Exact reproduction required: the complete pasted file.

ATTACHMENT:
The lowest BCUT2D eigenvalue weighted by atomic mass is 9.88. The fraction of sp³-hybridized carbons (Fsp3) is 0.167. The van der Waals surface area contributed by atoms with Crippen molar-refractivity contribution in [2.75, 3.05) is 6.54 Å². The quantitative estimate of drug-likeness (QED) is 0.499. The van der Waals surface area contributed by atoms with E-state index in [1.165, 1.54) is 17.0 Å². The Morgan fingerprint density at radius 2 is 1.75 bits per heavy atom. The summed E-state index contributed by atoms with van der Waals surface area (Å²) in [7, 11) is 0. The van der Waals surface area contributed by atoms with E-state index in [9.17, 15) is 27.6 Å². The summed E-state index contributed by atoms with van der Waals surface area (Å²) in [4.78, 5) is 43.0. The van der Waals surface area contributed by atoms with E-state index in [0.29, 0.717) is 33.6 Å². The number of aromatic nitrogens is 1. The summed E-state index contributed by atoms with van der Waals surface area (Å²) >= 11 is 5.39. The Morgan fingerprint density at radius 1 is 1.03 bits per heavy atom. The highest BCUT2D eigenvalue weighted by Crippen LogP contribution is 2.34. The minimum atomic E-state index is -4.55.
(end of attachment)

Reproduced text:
The lowest BCUT2D eigenvalue weighted by atomic mass is 9.88. The fraction of sp³-hybridized carbons (Fsp3) is 0.167. The van der Waals surface area contributed by atoms with Crippen molar-refractivity contribution in [2.75, 3.05) is 6.54 Å². The quantitative estimate of drug-likeness (QED) is 0.499. The van der Waals surface area contributed by atoms with E-state index in [1.165, 1.54) is 17.0 Å². The Morgan fingerprint density at radius 2 is 1.75 bits per heavy atom. The summed E-state index contributed by atoms with van der Waals surface area (Å²) in [7, 11) is 0. The van der Waals surface area contributed by atoms with E-state index in [9.17, 15) is 27.6 Å². The summed E-state index contributed by atoms with van der Waals surface area (Å²) in [4.78, 5) is 43.0. The van der Waals surface area contributed by atoms with E-state index in [0.29, 0.717) is 33.6 Å². The number of aromatic nitrogens is 1. The summed E-state index contributed by atoms with van der Waals surface area (Å²) >= 11 is 5.39. The Morgan fingerprint density at radius 1 is 1.03 bits per heavy atom. The highest BCUT2D eigenvalue weighted by Crippen LogP contribution is 2.34. The minimum atomic E-state index is -4.55.